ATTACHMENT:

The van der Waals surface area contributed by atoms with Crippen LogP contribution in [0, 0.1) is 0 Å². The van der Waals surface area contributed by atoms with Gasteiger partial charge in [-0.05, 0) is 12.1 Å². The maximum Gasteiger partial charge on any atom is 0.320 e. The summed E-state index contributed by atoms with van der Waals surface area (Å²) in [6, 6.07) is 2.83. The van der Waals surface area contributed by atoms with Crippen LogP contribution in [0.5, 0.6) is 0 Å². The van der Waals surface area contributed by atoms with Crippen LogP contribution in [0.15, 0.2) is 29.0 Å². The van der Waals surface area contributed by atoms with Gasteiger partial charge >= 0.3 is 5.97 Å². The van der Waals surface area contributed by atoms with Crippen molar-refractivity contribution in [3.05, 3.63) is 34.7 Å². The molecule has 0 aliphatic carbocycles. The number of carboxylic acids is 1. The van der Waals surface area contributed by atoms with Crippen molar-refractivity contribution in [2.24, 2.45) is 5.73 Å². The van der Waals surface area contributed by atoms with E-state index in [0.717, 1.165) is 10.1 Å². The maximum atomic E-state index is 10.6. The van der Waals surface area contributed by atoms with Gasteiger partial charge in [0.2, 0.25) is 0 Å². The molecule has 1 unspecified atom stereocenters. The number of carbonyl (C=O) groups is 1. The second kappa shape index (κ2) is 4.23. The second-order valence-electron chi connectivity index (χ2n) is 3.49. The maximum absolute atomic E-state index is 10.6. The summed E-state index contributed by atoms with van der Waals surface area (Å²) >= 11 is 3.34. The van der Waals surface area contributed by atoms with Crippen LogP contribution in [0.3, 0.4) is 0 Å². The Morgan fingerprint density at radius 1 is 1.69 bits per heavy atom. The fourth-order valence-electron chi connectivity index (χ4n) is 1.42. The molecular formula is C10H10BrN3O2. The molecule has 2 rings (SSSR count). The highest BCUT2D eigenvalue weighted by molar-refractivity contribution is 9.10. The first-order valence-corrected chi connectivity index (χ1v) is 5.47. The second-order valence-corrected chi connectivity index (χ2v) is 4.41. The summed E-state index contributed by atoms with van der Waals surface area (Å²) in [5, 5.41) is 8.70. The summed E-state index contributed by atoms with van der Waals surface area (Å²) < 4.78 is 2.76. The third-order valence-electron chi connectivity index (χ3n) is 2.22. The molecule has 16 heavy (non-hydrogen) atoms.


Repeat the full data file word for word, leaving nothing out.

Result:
The van der Waals surface area contributed by atoms with Crippen LogP contribution in [0, 0.1) is 0 Å². The van der Waals surface area contributed by atoms with Gasteiger partial charge in [-0.05, 0) is 12.1 Å². The maximum Gasteiger partial charge on any atom is 0.320 e. The summed E-state index contributed by atoms with van der Waals surface area (Å²) in [6, 6.07) is 2.83. The van der Waals surface area contributed by atoms with Crippen LogP contribution in [0.5, 0.6) is 0 Å². The van der Waals surface area contributed by atoms with Crippen LogP contribution in [0.15, 0.2) is 29.0 Å². The van der Waals surface area contributed by atoms with Gasteiger partial charge >= 0.3 is 5.97 Å². The van der Waals surface area contributed by atoms with Crippen molar-refractivity contribution in [3.05, 3.63) is 34.7 Å². The molecule has 0 aliphatic carbocycles. The number of carboxylic acids is 1. The van der Waals surface area contributed by atoms with Crippen molar-refractivity contribution in [2.24, 2.45) is 5.73 Å². The van der Waals surface area contributed by atoms with E-state index in [0.717, 1.165) is 10.1 Å². The maximum atomic E-state index is 10.6. The van der Waals surface area contributed by atoms with Gasteiger partial charge in [0.2, 0.25) is 0 Å². The molecule has 1 unspecified atom stereocenters. The number of carbonyl (C=O) groups is 1. The second kappa shape index (κ2) is 4.23. The second-order valence-electron chi connectivity index (χ2n) is 3.49. The maximum absolute atomic E-state index is 10.6. The summed E-state index contributed by atoms with van der Waals surface area (Å²) >= 11 is 3.34. The van der Waals surface area contributed by atoms with Crippen LogP contribution in [0.3, 0.4) is 0 Å². The Morgan fingerprint density at radius 1 is 1.69 bits per heavy atom. The fourth-order valence-electron chi connectivity index (χ4n) is 1.42. The molecular formula is C10H10BrN3O2. The molecule has 2 rings (SSSR count). The highest BCUT2D eigenvalue weighted by molar-refractivity contribution is 9.10. The first-order valence-corrected chi connectivity index (χ1v) is 5.47. The second-order valence-corrected chi connectivity index (χ2v) is 4.41. The summed E-state index contributed by atoms with van der Waals surface area (Å²) in [5, 5.41) is 8.70. The summed E-state index contributed by atoms with van der Waals surface area (Å²) < 4.78 is 2.76. The third-order valence-electron chi connectivity index (χ3n) is 2.22. The molecule has 16 heavy (non-hydrogen) atoms.